Synonyms containing cheque card

We've found 2,010 synonyms:

Vem

Vem

The VEM (Acronym of Vale eletrônico Metropolitano, Electronic Metropolitan Ticket) is a Smart card system used in bus, train and metro of the metropolitan area of Recife, Brazil. The VEM cards operate by using contactless technology as they have an internal chip that communicates with the validator by RFID.Since 11 of June 2014, All credits in VEM card has a validity of 180 days. There are many types of the Vem Card: "Trabalhador" (worker) Green color: is the standard and most issued version, with more than million and half issued cards. This card complies with Brazilian "vale transporte" rules, meaning that the credit is paid by the company that the user works and can only be used by that user in their house to work ride and vice versa, being impossible use the same card twice in a same ride, also there is a daily use limit of 8 rides. The card credit is paid by companies using a web-based application and the card is recharged during its normal use in Buses or Metro after 48 hours the credit is paid by the company. The use and balance of this type of card can be checked using a web-based application. The card is printed with the user name and its CPF. the worker card can also carry "comum" credit type. "Comum" (common) Green color: This is the standard card for non-worker users. It can be obtained by free by any user, as no data of the user is printed on card, however, the first charge is fixed in R$25,00. It can be purchased/recharged only with cash at the VEM site located at Rua da Soledade 259, Boa vista without any fares or at any reseller by adding a convenience fare of 2,5% of the recharge (it is deducted of the charge). How those sellers act as a resellers, often them can not recharge the card because all their "stock of credit" were sold. There is no discount in fare by using this card, except in the case you use interchange train-buses or buses-buses in some very specific lines. How this card is not linked to any law or rule, you can use it how many times you want until the card have credit, also if the card is lost, is impossible to retrieve its credit, as it are not linked to any CPF. the worker card can carry "common" credit type, meaning that is not necessary to buy another card if you have a worked card, you just need to add funds to it. Since June 2014, with the opening of BRT stations, the use of a VEM card is mandatory in the BRT system. The common card can be purchased in BRT Stations by R$4,00. "Estudante" (student) Yellow color: It is granted for almost any student whose school is located within Recife Metropolitan Area (only some exceptions apply) and it deducts only half of the fare. The card is printed with the photo of the user, and after its use, you need to show your student ID card to have your access authorized. In future, the fingerprint will be needed to be presented to certify that is the user that are using the card. To obtain and recharge it, riders need to get a student card and some documents of your school proof of student status. This card can not be used in special services like air conditioned buses, and have a daily limit of 8 uses and a monthly limit of 60 rides. "Rodoviário" (Bus driver) white color: used by bus drivers and fare collector to operate the system and to obtain free ride. the card has the worker photo and can only be used by them, in future, fingerprint will be needed during its use for free rides. "Infantil" (for children) fully colored with drawings: for children under six who cannot go through the turnstiles."Livre Acesso": Blue or Orange color: This card grants access by free in public transport for people with some disability. The blue version is for people that not need a helper to travel, the orange is for who need the helper, granting the free ride for them, too. This card has the user photo printed and can only be used by its user. In future, fingerprint will be needed to be presented. Due Brazilian law, There are no limits for using those cards. "Idoso" (elderly) Red color: Still Not Released. "Vem Jaboatão": The city of Jaboatão dos Guararapes are not part of Grande Recife transport consortium, so it can not use the metropolitan VEM in its municipal micro-buses, so a new VEM needed to be created. It is not compatible with the metropolitan version.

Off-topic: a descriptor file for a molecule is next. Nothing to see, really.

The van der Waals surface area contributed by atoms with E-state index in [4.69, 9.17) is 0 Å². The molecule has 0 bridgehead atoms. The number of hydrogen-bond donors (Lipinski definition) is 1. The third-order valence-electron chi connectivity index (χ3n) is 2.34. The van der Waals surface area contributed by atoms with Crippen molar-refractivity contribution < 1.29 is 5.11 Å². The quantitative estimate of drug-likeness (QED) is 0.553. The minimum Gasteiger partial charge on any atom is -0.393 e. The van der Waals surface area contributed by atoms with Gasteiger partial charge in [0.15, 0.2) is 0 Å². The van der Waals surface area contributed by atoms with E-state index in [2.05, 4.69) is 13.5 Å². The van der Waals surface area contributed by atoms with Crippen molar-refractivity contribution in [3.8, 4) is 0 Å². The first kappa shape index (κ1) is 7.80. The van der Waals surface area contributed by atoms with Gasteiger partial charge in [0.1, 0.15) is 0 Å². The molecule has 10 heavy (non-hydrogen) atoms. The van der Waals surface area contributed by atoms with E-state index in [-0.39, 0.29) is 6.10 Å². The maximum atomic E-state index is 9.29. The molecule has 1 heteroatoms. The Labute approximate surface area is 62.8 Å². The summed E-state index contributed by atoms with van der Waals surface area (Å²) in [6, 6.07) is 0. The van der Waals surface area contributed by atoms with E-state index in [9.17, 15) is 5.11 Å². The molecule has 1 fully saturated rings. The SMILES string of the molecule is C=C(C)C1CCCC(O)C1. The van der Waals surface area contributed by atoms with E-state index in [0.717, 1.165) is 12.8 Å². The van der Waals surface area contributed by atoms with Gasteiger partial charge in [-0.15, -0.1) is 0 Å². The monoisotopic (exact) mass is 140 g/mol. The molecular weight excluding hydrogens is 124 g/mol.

— Wikipedia

Traveler's cheque

Traveler's cheque